That being said, Steve Blum’s role as Spike is career-defining. To this day, he says that people come up to him at conventions to say that their personal touchstones were often Spike Spiegel and TOM (of Toonami). There’s a reason why the final line of the series was also the final line of the original Toonami block, and such a memorable one-word phrase that can instantly recall the feelings of the show. It’s a truly brilliant performance, alternating between comic and serious as needed, but always giving the character depth and credibility.
Blum is only the headliner for an excellent dub cast, to the point where it’s generally believed that the Japanese producers actually favored the English production. The voice of Ed brings a whole new life to the character absent from the Japanese version, as Melissa Fahn imbues her with a “manic-pixie” spirit as she sings facts and monologues instead of just delivering the facts. Beau Billingslea as Jet gives the definitive performance as “gruff older cop” that will define how you feel about your age; for many, when the show first aired, the “36-year old” was “the really old guy.” For those now closer to that age or even a little younger, it’s clear that Billingslea affected a lifetime of trouble in 36-years into the voice of the character. Wendee Lee’s Faye Valentine can go from manipulative and troublesome to shaken and shattered, a true testament to the character’s growth beyond twisting men around her fingers for personal and financial gain.
Another audible accessory to the series is the music and soundtrack crafted by Yoko Kanno, which is a definitive part of why this series works so well. Everything from incidental music to the songs that accompany key moments in the series are perfectly-fitting and appropriately moving. The opening and ending, “Tank!” and “The Real Folk Blues,” are great standalone pieces, doing everything from pumping you up to winding you down, even showing off the show’s inherent multiculturalism with the extraneous use of English.
The fact that the show is clearly inspired by so many cultures is heavily apparent in the design, which keeps things in that pleasant “relatable but futuristic” world. We can recognize a vending machine and a cell phone, but when the vending machine pops out a customized hologram based on your appearance, and the cell phone connects from surface to space, we see it as a future that we can reach out to. It’s hard to even say that any of the main cast is “Japanese;” there may be some ancestry there, but what do you call yourself when you’re born on Mars with a German last name? Characters such as Ed are even more vaguely ethnic (with commentary mentioning that she was originally supposed to be a black boy, who’s character design appears in an episode), and while the main cast lends to the pale side, there are much darker skin tones thorughout. Admittedly, one episode draws exaggerated character designs from Shaft and Jackie Brown, which may be a bit more stereotyped than would like, but the series has no problem breaking from the mold. There are no anime stereotypes like “angry German” or “ditzy American” (unless you count the actual cowboy that appears in one episode), and there are even characters that cross the normative gender borders. All of these characters are handled exceptionally well.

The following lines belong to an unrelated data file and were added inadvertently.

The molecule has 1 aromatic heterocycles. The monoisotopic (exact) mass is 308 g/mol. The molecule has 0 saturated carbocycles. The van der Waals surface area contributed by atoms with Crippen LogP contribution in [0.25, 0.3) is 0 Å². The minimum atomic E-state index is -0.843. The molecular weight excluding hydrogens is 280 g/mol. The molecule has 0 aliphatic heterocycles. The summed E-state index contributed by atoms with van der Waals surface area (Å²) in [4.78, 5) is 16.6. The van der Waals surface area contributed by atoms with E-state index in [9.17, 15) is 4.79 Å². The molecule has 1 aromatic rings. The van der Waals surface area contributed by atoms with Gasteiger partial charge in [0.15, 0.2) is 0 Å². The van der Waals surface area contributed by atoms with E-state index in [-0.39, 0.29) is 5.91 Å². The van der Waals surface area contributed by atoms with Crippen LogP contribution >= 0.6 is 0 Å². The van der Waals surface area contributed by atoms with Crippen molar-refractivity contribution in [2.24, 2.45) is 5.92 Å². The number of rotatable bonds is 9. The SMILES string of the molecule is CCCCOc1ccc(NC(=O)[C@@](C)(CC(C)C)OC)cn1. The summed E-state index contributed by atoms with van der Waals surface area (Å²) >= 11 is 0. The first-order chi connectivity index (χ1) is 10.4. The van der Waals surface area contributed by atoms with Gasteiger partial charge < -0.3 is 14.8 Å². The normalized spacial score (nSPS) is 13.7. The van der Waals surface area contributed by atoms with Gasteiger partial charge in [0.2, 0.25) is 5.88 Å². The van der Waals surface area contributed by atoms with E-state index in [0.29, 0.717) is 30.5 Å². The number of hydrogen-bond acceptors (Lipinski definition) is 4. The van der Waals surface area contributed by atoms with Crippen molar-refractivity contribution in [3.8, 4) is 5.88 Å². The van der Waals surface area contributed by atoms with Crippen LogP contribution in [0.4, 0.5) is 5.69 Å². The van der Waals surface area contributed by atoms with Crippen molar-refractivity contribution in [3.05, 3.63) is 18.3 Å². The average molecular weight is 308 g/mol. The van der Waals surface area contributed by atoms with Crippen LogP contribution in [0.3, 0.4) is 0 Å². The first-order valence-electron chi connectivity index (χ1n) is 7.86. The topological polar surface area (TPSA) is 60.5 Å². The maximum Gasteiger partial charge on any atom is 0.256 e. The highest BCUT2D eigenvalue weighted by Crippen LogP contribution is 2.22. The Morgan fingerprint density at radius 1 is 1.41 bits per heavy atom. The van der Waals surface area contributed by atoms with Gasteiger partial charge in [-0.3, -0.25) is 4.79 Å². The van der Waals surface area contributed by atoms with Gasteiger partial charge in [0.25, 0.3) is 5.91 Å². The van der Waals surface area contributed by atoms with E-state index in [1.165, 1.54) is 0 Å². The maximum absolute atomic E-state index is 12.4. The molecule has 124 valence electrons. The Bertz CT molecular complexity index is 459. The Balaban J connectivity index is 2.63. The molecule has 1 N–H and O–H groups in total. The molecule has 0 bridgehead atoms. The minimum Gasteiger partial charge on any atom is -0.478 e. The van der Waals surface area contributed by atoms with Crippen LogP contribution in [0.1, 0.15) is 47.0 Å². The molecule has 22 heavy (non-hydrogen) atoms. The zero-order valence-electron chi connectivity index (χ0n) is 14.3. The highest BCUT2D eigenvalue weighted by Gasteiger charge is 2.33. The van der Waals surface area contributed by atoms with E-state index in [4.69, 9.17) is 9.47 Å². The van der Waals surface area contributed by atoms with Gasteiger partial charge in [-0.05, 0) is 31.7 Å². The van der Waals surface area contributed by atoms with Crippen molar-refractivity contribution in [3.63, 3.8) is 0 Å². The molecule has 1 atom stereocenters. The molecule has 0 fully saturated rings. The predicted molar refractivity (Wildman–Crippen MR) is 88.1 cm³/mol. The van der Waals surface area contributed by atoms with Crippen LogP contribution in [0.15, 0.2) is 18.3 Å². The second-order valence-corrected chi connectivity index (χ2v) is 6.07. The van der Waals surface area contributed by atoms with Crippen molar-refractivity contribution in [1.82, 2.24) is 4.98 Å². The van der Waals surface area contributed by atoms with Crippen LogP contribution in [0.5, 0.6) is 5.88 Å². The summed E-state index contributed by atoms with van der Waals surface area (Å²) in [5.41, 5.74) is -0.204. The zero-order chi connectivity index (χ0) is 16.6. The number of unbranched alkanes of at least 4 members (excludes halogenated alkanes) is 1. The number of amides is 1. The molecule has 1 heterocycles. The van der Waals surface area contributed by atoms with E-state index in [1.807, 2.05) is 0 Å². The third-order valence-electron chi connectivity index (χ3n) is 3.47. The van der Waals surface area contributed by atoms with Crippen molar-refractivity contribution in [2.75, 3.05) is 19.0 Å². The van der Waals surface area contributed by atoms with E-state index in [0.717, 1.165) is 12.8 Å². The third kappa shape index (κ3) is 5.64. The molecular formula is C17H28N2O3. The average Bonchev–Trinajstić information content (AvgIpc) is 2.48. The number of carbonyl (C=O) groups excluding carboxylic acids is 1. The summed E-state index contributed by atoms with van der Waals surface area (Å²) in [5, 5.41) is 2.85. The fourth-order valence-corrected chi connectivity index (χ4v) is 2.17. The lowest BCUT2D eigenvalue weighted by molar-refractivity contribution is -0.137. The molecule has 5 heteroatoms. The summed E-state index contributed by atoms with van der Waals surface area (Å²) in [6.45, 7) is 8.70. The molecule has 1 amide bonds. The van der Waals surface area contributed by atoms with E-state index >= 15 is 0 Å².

The stories also find inspiration from a wealth of tales. John Woo, Quentin Tarantino, and Robert Rodriguez all get their due in the series, and even films like Alien get a good homage in here. This is a series that wears its influence on its sleeve, loud and proud, which provided a fresh air to a franchise. If this was a more “traditional” Japanese cartoon, you’d expect things like the Bebop transforming into a giant robot, or Spike’s arm being a special sort of laser cannon. Nope: the Bebop can get wrecked and repaired, Spike has to stick with his guns (unless he’s using his fists or a sword), and nobody’s getting a nosebleed from seeing Faye walk around in zero-gravity wearing nothing but a towel. This is partly what makes the series such a great “gateway drug” to Japanese cartoons: it’s accessible, it’s strong, and it doesn’t have any of the problems that previous exposure may have. Nobody has incredibly large eyes (outside of Ed), and odd hair colors can be attributed to the future setting.